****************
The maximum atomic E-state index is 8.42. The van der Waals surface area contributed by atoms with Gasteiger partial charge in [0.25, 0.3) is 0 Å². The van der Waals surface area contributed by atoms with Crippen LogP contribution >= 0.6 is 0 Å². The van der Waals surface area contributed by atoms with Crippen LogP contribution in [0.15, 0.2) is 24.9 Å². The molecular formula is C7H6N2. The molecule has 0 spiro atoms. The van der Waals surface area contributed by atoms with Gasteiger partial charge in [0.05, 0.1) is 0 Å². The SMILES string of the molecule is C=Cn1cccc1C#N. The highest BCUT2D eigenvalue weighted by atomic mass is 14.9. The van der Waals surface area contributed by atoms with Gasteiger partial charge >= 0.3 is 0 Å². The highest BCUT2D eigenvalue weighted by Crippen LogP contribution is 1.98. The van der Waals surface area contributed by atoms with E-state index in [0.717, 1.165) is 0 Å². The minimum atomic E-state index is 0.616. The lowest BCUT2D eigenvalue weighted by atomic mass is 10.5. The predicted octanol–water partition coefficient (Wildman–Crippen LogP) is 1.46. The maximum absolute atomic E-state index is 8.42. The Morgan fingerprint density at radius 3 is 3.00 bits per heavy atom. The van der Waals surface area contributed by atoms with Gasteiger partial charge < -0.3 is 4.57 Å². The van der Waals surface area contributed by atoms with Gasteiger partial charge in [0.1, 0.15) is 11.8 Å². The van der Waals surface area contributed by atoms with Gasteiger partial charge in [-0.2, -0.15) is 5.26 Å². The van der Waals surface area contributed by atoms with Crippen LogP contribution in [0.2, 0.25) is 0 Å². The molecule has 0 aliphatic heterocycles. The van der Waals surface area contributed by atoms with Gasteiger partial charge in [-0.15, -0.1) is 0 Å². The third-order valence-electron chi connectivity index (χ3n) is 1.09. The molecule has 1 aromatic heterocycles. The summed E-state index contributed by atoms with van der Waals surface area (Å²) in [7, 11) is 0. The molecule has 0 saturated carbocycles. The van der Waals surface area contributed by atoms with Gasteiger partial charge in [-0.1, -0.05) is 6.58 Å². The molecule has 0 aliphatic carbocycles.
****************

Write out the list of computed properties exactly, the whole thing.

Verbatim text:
The maximum atomic E-state index is 8.42. The van der Waals surface area contributed by atoms with Gasteiger partial charge in [0.25, 0.3) is 0 Å². The van der Waals surface area contributed by atoms with Crippen LogP contribution >= 0.6 is 0 Å². The van der Waals surface area contributed by atoms with Crippen LogP contribution in [0.15, 0.2) is 24.9 Å². The molecular formula is C7H6N2. The molecule has 0 spiro atoms. The van der Waals surface area contributed by atoms with Gasteiger partial charge in [0.05, 0.1) is 0 Å². The SMILES string of the molecule is C=Cn1cccc1C#N. The highest BCUT2D eigenvalue weighted by atomic mass is 14.9. The van der Waals surface area contributed by atoms with Gasteiger partial charge >= 0.3 is 0 Å². The highest BCUT2D eigenvalue weighted by Crippen LogP contribution is 1.98. The van der Waals surface area contributed by atoms with E-state index in [0.717, 1.165) is 0 Å². The minimum atomic E-state index is 0.616. The lowest BCUT2D eigenvalue weighted by atomic mass is 10.5. The predicted octanol–water partition coefficient (Wildman–Crippen LogP) is 1.46. The maximum absolute atomic E-state index is 8.42. The Morgan fingerprint density at radius 3 is 3.00 bits per heavy atom. The van der Waals surface area contributed by atoms with Gasteiger partial charge < -0.3 is 4.57 Å². The van der Waals surface area contributed by atoms with Gasteiger partial charge in [0.1, 0.15) is 11.8 Å². The van der Waals surface area contributed by atoms with Gasteiger partial charge in [-0.2, -0.15) is 5.26 Å². The van der Waals surface area contributed by atoms with Crippen LogP contribution in [0.2, 0.25) is 0 Å². The molecule has 0 aliphatic heterocycles. The van der Waals surface area contributed by atoms with Gasteiger partial charge in [-0.15, -0.1) is 0 Å². The third-order valence-electron chi connectivity index (χ3n) is 1.09. The molecule has 1 aromatic heterocycles. The summed E-state index contributed by atoms with van der Waals surface area (Å²) in [7, 11) is 0. The molecule has 0 saturated carbocycles. The van der Waals surface area contributed by atoms with Gasteiger partial charge in [-0.1, -0.05) is 6.58 Å². The molecule has 0 aliphatic carbocycles.